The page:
It’s a shame that Agnes Moorehead is best remembered – or maybe only remembered by most – for her flamboyant portrayal of Endora on the hackneyed TV program Bewitched. It’s a testament to her talent that, somehow, she sparkled on that small screen debacle despite the wooden dialogue, groan-worthy and lusterless jokes, and paint-by-the-numbers sitcom plots. Kids who grew up watching Moorehead’s Endora in reruns (like myself) often don’t realize that she had a long and distinguished career as a supporting actor in movies, television, and radio.
Moorehead tried to make a break into Hollywood early in her career, but casting agents took one look at her unconventional, almost vulpine features and passed, opting to continue looking for the next Miriam Hopkins or Jean Harlow. It wasn’t until she hooked up with Orson Welles, whose greatest talent may have been identifying talent in unlikely places and knowing how to exploit that talent to fulfill his artistic vision, that she found her entrée into Hollywood. Following Welles from the Mercury Theater for Citizen Kane, she found a new success in film. Welles understood the depth of her talent and knew how to turn what others called physical disadvantages into advantages. She appeared in several of Welles’ early films and went on to become a fixture in Hollywood, appearing in dozens of features.
After her first role as Charles Foster Kane’s stoic mother, Welles cast her as Aunt Fanny in his ill-fated second feature, The Magnificent Ambersons, a chronicle of a turn-of-the-century aristocratic family of the Midwest who struggle to adapt to an industrial modern world. Ambersons was another Hollywood horror story for Welles. Annoyed with the long run time and downbeat ending, RKO executives authorized an edit that clopped off close to an hour and added a re-shot ending. What we have left is a bare remnant of what was probably a masterful film, possibly the best American movie ever made.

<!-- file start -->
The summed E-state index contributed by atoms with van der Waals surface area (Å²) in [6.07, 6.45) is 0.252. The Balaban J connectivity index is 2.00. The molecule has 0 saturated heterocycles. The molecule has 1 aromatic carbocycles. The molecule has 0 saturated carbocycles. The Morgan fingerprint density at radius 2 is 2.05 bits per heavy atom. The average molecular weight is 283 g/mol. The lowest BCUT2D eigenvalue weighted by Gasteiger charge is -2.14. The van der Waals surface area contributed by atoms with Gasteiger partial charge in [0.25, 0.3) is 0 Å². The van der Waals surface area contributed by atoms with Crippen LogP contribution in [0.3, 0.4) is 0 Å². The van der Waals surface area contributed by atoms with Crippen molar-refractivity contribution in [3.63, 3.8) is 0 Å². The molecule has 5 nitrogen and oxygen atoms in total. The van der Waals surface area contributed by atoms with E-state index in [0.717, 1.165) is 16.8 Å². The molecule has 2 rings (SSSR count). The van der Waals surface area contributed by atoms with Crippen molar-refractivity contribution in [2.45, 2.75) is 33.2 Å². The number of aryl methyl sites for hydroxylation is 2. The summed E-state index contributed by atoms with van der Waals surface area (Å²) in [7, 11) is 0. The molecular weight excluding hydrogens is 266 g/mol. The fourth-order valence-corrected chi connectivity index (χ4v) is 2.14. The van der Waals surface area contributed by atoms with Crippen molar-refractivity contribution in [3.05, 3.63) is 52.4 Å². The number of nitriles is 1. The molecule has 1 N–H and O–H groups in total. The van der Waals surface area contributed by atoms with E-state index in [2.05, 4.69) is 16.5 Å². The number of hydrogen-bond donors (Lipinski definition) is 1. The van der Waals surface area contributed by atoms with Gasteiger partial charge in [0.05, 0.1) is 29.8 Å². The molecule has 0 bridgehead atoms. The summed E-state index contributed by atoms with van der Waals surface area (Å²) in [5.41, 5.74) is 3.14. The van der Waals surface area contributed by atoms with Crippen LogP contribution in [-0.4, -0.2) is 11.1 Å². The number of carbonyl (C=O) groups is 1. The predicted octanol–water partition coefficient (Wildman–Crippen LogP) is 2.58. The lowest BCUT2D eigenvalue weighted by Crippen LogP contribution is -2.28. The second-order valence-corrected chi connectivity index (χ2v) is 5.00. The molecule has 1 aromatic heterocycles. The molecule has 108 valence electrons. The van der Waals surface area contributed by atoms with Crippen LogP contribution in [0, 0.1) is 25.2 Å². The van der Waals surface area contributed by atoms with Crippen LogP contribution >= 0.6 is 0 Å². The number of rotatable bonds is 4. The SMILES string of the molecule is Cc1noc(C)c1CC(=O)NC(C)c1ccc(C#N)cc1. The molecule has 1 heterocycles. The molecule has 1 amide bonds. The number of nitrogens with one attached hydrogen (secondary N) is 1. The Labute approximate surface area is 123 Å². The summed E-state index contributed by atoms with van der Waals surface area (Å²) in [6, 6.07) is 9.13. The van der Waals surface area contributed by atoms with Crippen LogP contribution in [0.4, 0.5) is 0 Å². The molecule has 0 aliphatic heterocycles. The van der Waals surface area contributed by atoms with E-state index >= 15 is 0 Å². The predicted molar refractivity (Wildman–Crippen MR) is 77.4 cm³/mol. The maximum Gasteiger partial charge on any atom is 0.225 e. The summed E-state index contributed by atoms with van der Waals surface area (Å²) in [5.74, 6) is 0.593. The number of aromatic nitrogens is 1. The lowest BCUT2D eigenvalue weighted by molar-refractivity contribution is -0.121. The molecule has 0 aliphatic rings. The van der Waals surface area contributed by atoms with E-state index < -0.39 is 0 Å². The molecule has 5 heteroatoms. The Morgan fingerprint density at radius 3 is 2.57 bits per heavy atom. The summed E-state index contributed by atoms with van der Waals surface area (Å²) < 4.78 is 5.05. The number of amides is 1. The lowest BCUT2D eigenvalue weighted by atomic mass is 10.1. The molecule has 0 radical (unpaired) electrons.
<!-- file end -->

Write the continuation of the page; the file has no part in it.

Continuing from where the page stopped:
In the movie, Fanny is the spinster aunt of the Amberson family, at once content with her social position as a member of the family, yet bitter over her unmarried status. She is especially stung by the unreciprocated affections of local industrialist Eugene Morgan (Joseph Cotton), who has instead nursed a love for her married sister-in-law (Dolores Costello).
Moorehead exhibits remarkable emotional range, some of which are hauntingly unforgettable – from a giggly coquette to a scheming woman scorned to a broken woman resigned to a new life of poverty. Her hysterical breakdown at the end of the movie is her most famous scene of the movie and, since the Academy eats up stuff like this, probably got her an Oscar nomination. But pay attention to her work in more restrained scenes, like when she serves her spoiled nephew George an impromptu meal in the kitchen. While she tries to casually pump George for information about Eugene, her motherly instincts kick in and she gently chides him for gobbling down his food too fast. The way she delivers her lines feels remarkably natural, especially for the sometimes stiff, formal acting style popular in Hollywood at the time. In this particular scene we feel like we’re actually watching a meal that Welles secretly filmed.
It’s scenes like these, along with the emotionally crushing (and flashier) scenes, that make Agnes Moorehead my choice for the best supporting actress of 1942. And if you don’t believe me, check out Moorehead’s most famous scene here . Tragically, Welles apparently claimed that Moorehead’s best scene ended up on the cutting room floor during RKO’s mutilation of the movie. Damn you RKO…